Posted created in 1940 by John Buczak for the US Federal Art Project. Collection Library of Congress
During the Great Depression in the 1930s, the US Government launched a series of economic programmes collectively known as the New Deal. The largest of these programmes, run by WPA, the Works Progress Administration (renamed in 1939 as the Work Projects Administration), employed millions of unemployed people to carry out public works projects. Most famous was the WPA Federal Art Project (FAP) that employed musicians, artists, writers, actors and directors in large arts, drama, media, and literacy projects.
The FAP created over 200,000 separate works including 2,000 posters. Shown here are several posters promoting sanitation and hygiene from the WPA poster collection of the Library of Congress.
A video demonstrates the working of the prototype of the solar-powered toilet that won the first prize of US$ 100,000 in the Reinventing the Toilet Challenge issued by the Bill and Melinda Gates Foundation. The Solar-Powered Self-contained Human Waste Water Treatment System was developed by Prof. Michael Hoffmann‘s research group at the California Institute of Technology (Caltech).
In 2011 the Caltech team was awarded a US$ 400,000 grant to create a toilet that can safely dispose of human waste and reuse water for just five US dollar cents per user per day.
Solar energy powers an electrochemical reactor, which converts human waste into fertiliser and hydrogen, which is stored in hydrogen fuel cells as energy. The treated water can be reused to flush the toilet or for irrigation.
The toilet, which could cost US$ 1,000 or more per unit according to the Seattle Times, is still a prototype and would need to be adapted before it can be launched commercially.
Source: Marcus Woo, Caltech, 15 Aug 2012 ; Theodoric Meyer, Seattle Times, 14 Aug 2012
In the wake of Global Handwashing Day, the Hygiene Council has released more findings from its international HABIT Study (Hygiene: Attitudes, Behavior, Insight and Traits). Below are charts comparing handwashing and household hygiene scores for 12 countries.
Percentage of respondents who wash hands 5+ times daily
Percentage with High Household Hygiene Score
Posted in Africa, East Asia & Pacific, Europe & Central Asia, Hygiene Promotion, Latin America & Caribbean, Middle East & North Africa, North America, Research, South Asia
Tagged handwashing, household hygiene, hygiene behaviour, Hygiene Council, Reckitt Benckiser
6 October 2011, Day 21 of Occupy Wall Street.. Photo: David Shankbone / Wikimedia
Protesters participating in the Occupy Wall Street demonstration in New York have constructed a greywater treatment system to recycle dishwater contaminants. The filtered water is used for the plants and flowers in Zuccotti Park where the protesters have their base camp.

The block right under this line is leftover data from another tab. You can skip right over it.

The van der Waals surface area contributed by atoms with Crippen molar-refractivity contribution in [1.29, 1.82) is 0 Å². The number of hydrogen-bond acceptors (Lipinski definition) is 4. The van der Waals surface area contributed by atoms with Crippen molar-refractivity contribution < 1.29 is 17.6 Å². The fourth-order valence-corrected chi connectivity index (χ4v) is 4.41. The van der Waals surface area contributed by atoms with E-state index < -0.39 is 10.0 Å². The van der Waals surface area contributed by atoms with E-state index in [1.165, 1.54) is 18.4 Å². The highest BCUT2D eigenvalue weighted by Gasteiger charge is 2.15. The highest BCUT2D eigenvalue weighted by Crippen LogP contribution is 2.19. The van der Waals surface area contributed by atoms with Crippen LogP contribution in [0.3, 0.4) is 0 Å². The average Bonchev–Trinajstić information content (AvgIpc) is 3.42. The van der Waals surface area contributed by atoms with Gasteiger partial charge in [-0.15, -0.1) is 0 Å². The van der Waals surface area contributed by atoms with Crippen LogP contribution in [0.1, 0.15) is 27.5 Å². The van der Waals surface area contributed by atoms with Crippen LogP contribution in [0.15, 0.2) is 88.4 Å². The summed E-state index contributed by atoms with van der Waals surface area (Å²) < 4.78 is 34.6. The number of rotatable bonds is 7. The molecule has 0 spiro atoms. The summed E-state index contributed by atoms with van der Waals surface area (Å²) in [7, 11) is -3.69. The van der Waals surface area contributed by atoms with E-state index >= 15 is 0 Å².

The Wikipedia entry on Occupy Wall Street has a separate section on sanitation, which was becoming a “growing concern” according to the owners of Zuccotti Park, Brookfield Office Properties. “Sanitary conditions have reached unacceptable levels”, they said, claiming that protesters were refusing to cooperate to clean up the park since their arrival on 17 September 2011. The protesters do, however, have a “sanitation working group” that sweeps and picks up garbage. In a comment on the Occupy Wall Street forum, one user said:
The Brookfield statement explains that they usually hose down the plaza and they have not been able to since the protestors are there. That’s about the only thing the protest is preventing.
Members of the OWS Sanitation Working Group. Photo: @wesupportoccupy / Twitpic
In a report on the popular US satirical programme the Daily Show, owners of nearby restaurants and delis voiced their irritation among the growing number of protesters using their toilets.
Source: Wikipedia – Occupy Wall Street ; FoxNews.com: Zucotti Park (User Submitted), OccupyWallStreet Forum, 07 Oct 2011 ; John Del Signore, Gothamist, 07 Oct 2011
Upcoming Exhibition at CDC’s Global Health Odyssey Museum Features Multi-Media Art of Handwashing
ATLANTA, Feb. 24, 2011 /PRNewswire/ — A gift from Georgia-Pacific Professional will help the Centers for Disease Control and Prevention (CDC) highlight the health benefits of proper handwashing through a multi-media art exhibition called Watching Hands: Artists Respond to Keeping Well. The exhibition is scheduled to open in September 2011 at the Global Health Odyssey Museum on the campus of CDC’s headquarters in Atlanta.
The Watching Hands exhibit is supported through a contribution to the CDC Foundation and will showcase the importance of effective hand hygiene practices through various creative media including vinyl installation, graphic design, video projection, drawing, painting and sculpture. Handwashing is one of the most effective ways to prevent the spread of many types of infection and illness in all settings—from homes and workplaces to child care facilities and hospitals.